Sunshine Coast Birds

Birding and other wildlife experiences from the Sunshine Coast and elsewhere in Australia - and from overseas - with scribblings about travel, environmental issues, kayaking, hiking and camping.

Friday, 1 January 2016

Letter-winged Kite on the Brink?

Letter-winged Kite - Pic by Peter McDonald
One of Australia's iconic raptors may be seriously at risk of extinction. The fate of the Letter-winged Kite appears to have escaped the notice of the authorities and, for the most part, the birding community. It is likely that feral cats are the cause of a crash in populations of the world's only nocturnal raptor, and that protecting dingoes may be a key part of the solution to save the species.

I became concerned about the kites during an influx of predominantly inland bird species to coastal areas in 2012-2014. These movements occur from time to time following periods of heavy rainfall inland, when birds breed prolifically. When floodwaters subside and ephemeral wetlands dry up, many birds move to coastal areas. Letter-winged Kites are often among the mix; during one such influx for instance, I found several kites on the beach on North Stradbroke Island (see here) in 1977.  In 2012-214, however, there were no reports of Letter-winged Kite from coastal eastern Australia although several other predominantly inland species (such as Black Kite, Black-tailed Native-hen and Australian Painted-Snipe) were turning up in regions such as south-east Queensland, where they are normally absent.

Something appeared to be amiss. Meanwhile, birders travelling the inland were reporting seeing fewer and fewer kites as the years progress in areas where they were once reliable and even quite common at times. The plight of the Letter-winged Kite is highlighted in an article by Sean Dooley in the newly published December 2015 edition of Australian Birdlife; at the time of writing I've not had the opportunity to see the article, but it is encouraging that attention is now being drawn to the matter.

The rainfall events referred to above are usually associated with explosions of populations of the Long-haired Rat (Rattus villosissimus) and other native rodents upon which the kites feed. Letter-winged Kites congregate and nest during these explosions; when rodent numbers subside, kite numbers also decline and the birds disperse. 


Feral cat in a Letter-winged Kite nesting tree - pic by Lindsay Cupper
Chris Pavey, an arid zone ecologist with the CSIRO, reports the results of surveys on Andado Station in the south-east of the Northern Territory following two such rodent explosion events in 2001-2002 and again in 2011-2012. In 2001-2002, a maximum count of 121 Letter-winged Kites was recorded. In 2011-2012, the maximum count of kites was just 9. Although local factors may have influenced this discrepancy, it is a quite a dramatic demonstration of what appears to be going on out there.

Feral cats have been around for many decades but anecdotal evidence suggests that populations are increasing in northern and central Australia. The kites are likely to be impacted in two ways. Adult kites and chicks are known to be killed by cats during nesting events, with entire colonies having been eliminated by feline predation.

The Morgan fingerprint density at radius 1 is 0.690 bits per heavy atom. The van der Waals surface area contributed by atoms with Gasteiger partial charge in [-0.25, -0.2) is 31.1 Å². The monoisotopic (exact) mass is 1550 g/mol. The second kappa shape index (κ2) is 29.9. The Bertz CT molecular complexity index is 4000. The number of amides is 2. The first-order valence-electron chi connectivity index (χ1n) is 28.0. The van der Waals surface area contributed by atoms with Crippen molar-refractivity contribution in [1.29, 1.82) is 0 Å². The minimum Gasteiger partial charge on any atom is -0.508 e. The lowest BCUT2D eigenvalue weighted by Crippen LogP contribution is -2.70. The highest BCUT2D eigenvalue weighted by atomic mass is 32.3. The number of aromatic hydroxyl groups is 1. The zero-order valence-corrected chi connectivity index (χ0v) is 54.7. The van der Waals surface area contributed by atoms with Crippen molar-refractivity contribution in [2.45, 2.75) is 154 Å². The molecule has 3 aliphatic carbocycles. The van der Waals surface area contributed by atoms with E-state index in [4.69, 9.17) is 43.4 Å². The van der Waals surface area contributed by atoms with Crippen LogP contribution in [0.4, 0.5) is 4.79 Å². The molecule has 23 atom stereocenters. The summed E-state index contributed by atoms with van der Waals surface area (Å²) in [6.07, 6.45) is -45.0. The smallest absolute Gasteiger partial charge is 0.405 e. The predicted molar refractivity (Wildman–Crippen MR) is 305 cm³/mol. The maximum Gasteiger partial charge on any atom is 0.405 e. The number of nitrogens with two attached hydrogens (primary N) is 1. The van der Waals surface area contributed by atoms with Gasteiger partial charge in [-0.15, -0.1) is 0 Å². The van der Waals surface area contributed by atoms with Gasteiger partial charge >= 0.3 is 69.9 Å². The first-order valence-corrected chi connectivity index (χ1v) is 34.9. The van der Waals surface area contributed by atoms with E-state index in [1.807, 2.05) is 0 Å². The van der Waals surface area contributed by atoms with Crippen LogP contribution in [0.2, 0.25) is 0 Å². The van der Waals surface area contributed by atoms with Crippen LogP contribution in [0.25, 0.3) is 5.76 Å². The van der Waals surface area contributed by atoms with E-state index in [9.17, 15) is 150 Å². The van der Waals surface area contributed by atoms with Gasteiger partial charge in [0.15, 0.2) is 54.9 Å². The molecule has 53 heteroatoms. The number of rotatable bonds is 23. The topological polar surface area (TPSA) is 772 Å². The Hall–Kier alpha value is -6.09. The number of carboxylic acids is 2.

As well, cats compete with kites for rodent prey. A study by Chris Pavey and colleagues Stephen  Eldridge and Mike Heywood looked at competition between kites and three introduced mammalian predators - dingoes, foxes and cats - over 3.5 years in the early-2000s. They concluded there was considerable potential for food-based competition between the kite and mammalian predators, particularly foxes and cats. While Letter-winged Kites had a very narrow dietary niche (native rodents), mammalian predators could exploit other prey in lean times. The scientists concluded that the mammalian predators captured 11 times as many rodents during the study period as the Letter-winged Kites.


Feral cats in Letter-winged Kite nest. Pic by Jack Pettigrew
In 1992, an unusually large concentration of feral cats at Davenport Downs Station (now Astrebla National Park) in south-west Queensland attracted national media attention. At one point, 85 cats were counted at rest in 73 coolabah trees. Many were lying in nests that had been used by Letter-winged Kites just weeks earlier. What was not widely reported at the time, however, was that similar concentrations were not being noted in areas of similar habitat elsewhere in the region.


Dingo at Night Parrot site. Pic by Steve Murphy
University of Queensland scientist Jack Pettigrew, who is something of an authority on the species, concluded that the explosion in cat numbers at the site was related to the recent shooting at the time of more than 50 dingoes in the area. Jack is not alone in suggesting that protecting dingoes may be crucial to controlling feral cat numbers and the long-term survival of Letter-winged Kites and other endangered species. Research scientist Steve Murphy has suggested that dingoes may be playing an important role in controlling cat numbers in the area in south-west Queensland where Night Parrots were discovered by John Young in 2013 (see here for more).

Letter-winged Kite. Pic by Lindsay Cupper
Predation of livestock by dingoes and feral dogs has had serious impacts on the grazing industry, but many farmers in recent years have switched from sheep to cattle, which are much less likely than sheep to be taken by dogs. It may be time for state government authorities to consider the wisdom of continuing their war against dingoes in those parts of the arid zone where Letter-winged Kites and other rare wildlife are threatened by the growing menace of feral cats.

  



 

   

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